D&D Chronicles: Vale Ash

Ash was a plainswoman, hailing from a remote village in the north. She trained as a ranger and loved the outdoors, but her life was calm and ordinary until a clan of goblins attacked her village and stole a sacred artifact. This caused her and her friend Alix to journey into the mountains in pursuit, where they encountered an unlikely band of adventurers and became fast friends. Ash discovered in herself a taste for adventure, and her skills as both ranger and warrior were tested beyond her wildest imaginings. She defeated scores of foes, was knocked out more times than she could count, and explored parts of the world she’d never dreamed to see. In her last days she was bonded to the young snow wolf, Ylva, who died defending Ash’s slain body. She was just 26 years old.

***

I’ve been having so much fun playing dungeons and dragons of late, that I forgot sometimes it sucks.

Namely, when your character dies for real.

It’s been a while since our party lost any characters permanently… in fact the last time was the death of my previous character, Rhi, and one of the others (albeit in separate incidents). Since the introduction of Ash and Alix as replacement characters almost exactly a year ago, Intan (paladin) has died and been resurrected twice, and Ash died and was resurrected once (just last session).

But now Ash is dead for good this time. Just as she made it to level four and gained an animal companion. Saffir, our rogue, is also dead. Just as she made it to level five.

We are really cranky.

It happened when the two of us were on reconnaissance — the details don’t matter anymore — and we failed first two spot checks and then a will save. At the time we didn’t have any idea what the ramifications would be…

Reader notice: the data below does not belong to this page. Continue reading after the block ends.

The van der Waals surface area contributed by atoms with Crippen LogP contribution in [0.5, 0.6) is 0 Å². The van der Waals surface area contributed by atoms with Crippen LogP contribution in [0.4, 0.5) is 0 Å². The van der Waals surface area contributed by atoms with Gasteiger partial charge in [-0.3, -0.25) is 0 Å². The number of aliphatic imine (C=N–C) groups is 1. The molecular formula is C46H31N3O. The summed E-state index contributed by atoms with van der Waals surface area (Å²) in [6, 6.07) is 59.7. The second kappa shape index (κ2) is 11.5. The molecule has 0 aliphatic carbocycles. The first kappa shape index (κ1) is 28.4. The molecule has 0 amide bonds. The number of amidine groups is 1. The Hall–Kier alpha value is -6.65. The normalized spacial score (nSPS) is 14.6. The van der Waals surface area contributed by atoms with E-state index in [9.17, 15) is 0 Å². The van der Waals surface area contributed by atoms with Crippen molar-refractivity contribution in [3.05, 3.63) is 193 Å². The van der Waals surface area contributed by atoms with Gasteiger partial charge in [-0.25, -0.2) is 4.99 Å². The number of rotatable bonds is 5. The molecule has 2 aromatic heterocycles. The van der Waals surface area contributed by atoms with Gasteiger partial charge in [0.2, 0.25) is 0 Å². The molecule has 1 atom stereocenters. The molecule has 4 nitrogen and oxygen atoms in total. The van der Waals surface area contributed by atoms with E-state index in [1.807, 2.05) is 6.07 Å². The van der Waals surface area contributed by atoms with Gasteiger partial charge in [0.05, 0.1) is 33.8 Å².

Ash’s wolf, Ylva, left back with our companions, started howling and then they found us with our throats cut, having succumbed to a sleep spell. That was it. No battle. Just… nothing. Dead. Worse than being killed by a plant. Much worse than bleeding out in a battle, when at least you have some time to prepare yourself…

I am still really cranky.

It happened early in the evening (our time), thrusting the proverbial spanner in the works as far as the party’s plans went. It also forced two of us to roll up new characters, come up with hasty backstories, and try to integrate with the balance of the party who are insanely suspicious of strangers.

On the whole, it was an awkward,  frustrating evening with intermittent fun. Once Ash was dead, I confess I didn’t pay much attention to whatever else was going on. We did send the new party off on a mission to try to gain some positive action for the evening, but that didn’t go so well either. I think we were all relieved to call it a night, and will have to scramble to pick up the pieces when we resume.

So… this has all been a bit doom and gloom, hasn’t it? Sorry about that.

I will introduce the new characters in my next post, after we next play in about two weeks. For now, we remember Ash and Saffir.

Commiserations gratefully accepted. Sniff.

6 comments

  1. RIP Ash and Saffir!

    It seems like a situation that applies equally to stories. Without the credible threat of death then the story lacks a certain edge to it. Some of my favorite books and tv shows are the ones where significant characters are killed off early. Not because I want to see them gone but because it lets you know that anything can happen and you don’t know that your favorite character is going survive any given encounter.

    Saying that, it does sound like you got the short end of the stick. Apart from having such an ignoble end, the consequences seem out of proportion to the rolls missed. At least in story/game world. While we do want story/game world to be realistic with the possibility of such ends, we generally don’t want it to be quite as harsh as the world world.

    Like

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